Tissue engineering approaches, including reprogramming, genome editing and development of 2D and 3D CNS cultures. We are collaborating with the Studer lab (Sloan Kettering) to multiplex glio-neuronal co-cultures. In this way, we hope to capture CNS cells from whole cohorts of patients in a single “village” within a dish (Fig. 2).
Genetic and spatial mapping (Fig. 1) utilizing:
multiplexed CRISPR- or base editing-based screens
proximity (e.g. APEX2) labeling or yeast/membrane-2-hybrid protein-interaction mapping
computational tools that integrate these data
Statistical genetics and AI/ML genomics: (in collaboration with Drs Shamil Sunyaev, HMS Jian Peng, UIUC, we develop tools for rare genome-variant analysis of our patients.
Gene therapies: We are working with collaborators (including Dr Timothy Yu at Boston Children’s Hospital) to better understand gene knockdown approaches (e.g. antisense oligonucleotides). We “de-risk” these therapies in stem-cell models matched to patients. The aim is to better understand a therapy before it is introduced into the patient.

FIG. 1 The concept of genetic and spatial mapping of proteotoxicity (adapted from Jarosz and Khurana Cell 2017). A genetic map is a molecular network encompassing genes that impact a proteotoxicity when overexpressed or deleted. A spatial map comprises proteins that are in the immediate vicinity of a protein of interest. A schematic diagram of an integrated network is shown at right. Recently, such maps were generated for a-syn proteoxicity (a genetic map in yeast and a spatial map in neurons; Khurana et al., 2017; Chung et al., 2017), revealing a connection between this toxicity and 12 known parkinsonism genes. The significant overlap of genetic and spatial maps revealed an intimate relationship of a-syn toxicity to its functional interactions and location.

FIG. 2 Glio-neuronal co-cultures from entire  populations of patients will ultimately be captured in a single “village”, ushering in possibilities of clinical trials “in the dish. Molecular-level knowledge of protein misfoylding will guide identification and reversal of pathologic phenotypes in these villages.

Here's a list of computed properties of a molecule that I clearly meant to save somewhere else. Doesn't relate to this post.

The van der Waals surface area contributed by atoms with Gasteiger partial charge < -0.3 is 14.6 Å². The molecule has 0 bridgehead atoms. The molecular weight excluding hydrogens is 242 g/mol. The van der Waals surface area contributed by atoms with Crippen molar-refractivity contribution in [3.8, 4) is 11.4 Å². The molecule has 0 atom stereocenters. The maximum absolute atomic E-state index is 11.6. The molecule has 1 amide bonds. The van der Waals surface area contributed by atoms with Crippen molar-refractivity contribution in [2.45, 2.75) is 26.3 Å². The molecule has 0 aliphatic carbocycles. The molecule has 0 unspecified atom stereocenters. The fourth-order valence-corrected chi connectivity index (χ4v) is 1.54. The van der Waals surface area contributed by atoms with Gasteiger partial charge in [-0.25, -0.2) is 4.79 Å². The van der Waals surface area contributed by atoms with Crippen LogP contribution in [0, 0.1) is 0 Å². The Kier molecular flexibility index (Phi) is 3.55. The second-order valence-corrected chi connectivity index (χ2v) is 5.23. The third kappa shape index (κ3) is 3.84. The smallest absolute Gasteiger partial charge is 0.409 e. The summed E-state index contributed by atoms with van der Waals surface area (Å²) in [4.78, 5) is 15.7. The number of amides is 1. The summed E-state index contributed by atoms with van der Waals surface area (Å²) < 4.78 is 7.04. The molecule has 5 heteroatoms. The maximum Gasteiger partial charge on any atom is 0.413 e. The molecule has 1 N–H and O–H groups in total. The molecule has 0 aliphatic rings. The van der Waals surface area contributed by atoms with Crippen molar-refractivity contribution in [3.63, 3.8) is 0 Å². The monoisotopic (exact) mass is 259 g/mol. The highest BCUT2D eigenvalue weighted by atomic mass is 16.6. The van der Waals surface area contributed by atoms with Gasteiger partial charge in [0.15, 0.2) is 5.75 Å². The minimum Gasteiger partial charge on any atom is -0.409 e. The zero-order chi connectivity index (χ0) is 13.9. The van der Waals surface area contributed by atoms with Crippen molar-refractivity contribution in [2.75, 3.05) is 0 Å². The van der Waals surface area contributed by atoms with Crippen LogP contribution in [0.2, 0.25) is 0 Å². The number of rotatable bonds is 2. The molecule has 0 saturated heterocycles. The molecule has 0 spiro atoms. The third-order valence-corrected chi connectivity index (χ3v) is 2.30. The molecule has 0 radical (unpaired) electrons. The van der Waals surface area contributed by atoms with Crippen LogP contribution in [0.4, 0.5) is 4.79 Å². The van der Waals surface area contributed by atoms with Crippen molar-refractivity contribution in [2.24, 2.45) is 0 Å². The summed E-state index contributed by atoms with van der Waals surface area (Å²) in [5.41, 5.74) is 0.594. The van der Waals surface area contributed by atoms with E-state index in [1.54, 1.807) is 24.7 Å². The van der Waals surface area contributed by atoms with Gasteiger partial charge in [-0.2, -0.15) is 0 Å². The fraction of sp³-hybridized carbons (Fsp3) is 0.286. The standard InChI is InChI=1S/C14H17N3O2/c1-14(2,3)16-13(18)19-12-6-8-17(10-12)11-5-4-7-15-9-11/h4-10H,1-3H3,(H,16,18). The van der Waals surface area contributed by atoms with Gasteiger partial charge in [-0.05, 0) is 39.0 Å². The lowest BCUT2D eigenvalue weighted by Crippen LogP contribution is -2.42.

APPROACH IN THE CLINIC: We aim to develop different approaches to clinical trials. We select certain patients for “deep phenotyping” – we follow their trajectory with clinical measurements, biometrics and biomarkers in the blood, spinal fluid and with brain imaging. With our collaborators in the Brigham and Women’s Movement Disorders Genetics Clinic, we obtain a whole-genome sequence. A skin biopsy enables us to develop a personalized stem-cell model from each patient.
PERSONALIZED STEM-CELL MODELS: From skin biopsies we, firstly, generate an induced pluripotent stem cell from the patient. This cell is an embryonic stem cell-like cell that enables us to generate neurons and other CNS cell types from our patients. Secondly, from skin (or spinal fluid or even a nasal brushing) we capture the toxic protein (alpha-synuclein, for example) that is aggregating in that specific patient. This allows us to create a truly personalized model from the patient – capturing the right cell type and the right form of the aggregating protein “in the dish” in our lab.
“n-of-few” CLINICAL TRIAL APPROACH: Ultimately our approach culminates in the introduction of a drug at the right time.  For patients we actively track in the clinic, we will have the prior clinical and biomarker “history” of the patient, enabling us to better understand the response to that drug. Testing the drug in a patient’s own brain cells in the lab before a clinical trial is attempted should increase our chances of success in the clinic.
GENE THERAPY: Gene therapies: We are working with collaborators to better understand gene knockdown approaches (e.g. antisense oligonucleotides). We “de-risk” these therapies in stem-cell models matched to patients. The aim is to better understand a therapy before it is introduced into the patient.
Among other funding sources, current funding is generously provided through federal grants (NIH R01, NIH R21, DOD), investigator-based awards to Vik Khurana (he is a 2018-2023 New York Stem Cell Foundation Robertson Stem Cell Investigator and George Cotzias Fellow of the American Parkinson Disease Association), the Brigham Research Institute, the National Ataxia Foundation, the MSA Coalition, an Aligning Science Across Parkinson’s award, and through the Ken Griffin award of the Michael J. Fox Foundation. The Khurana lab is grateful for awards from patient-centric foundations and philanthropists who have especially enabled our high-risk high-reward projects.

Back To Top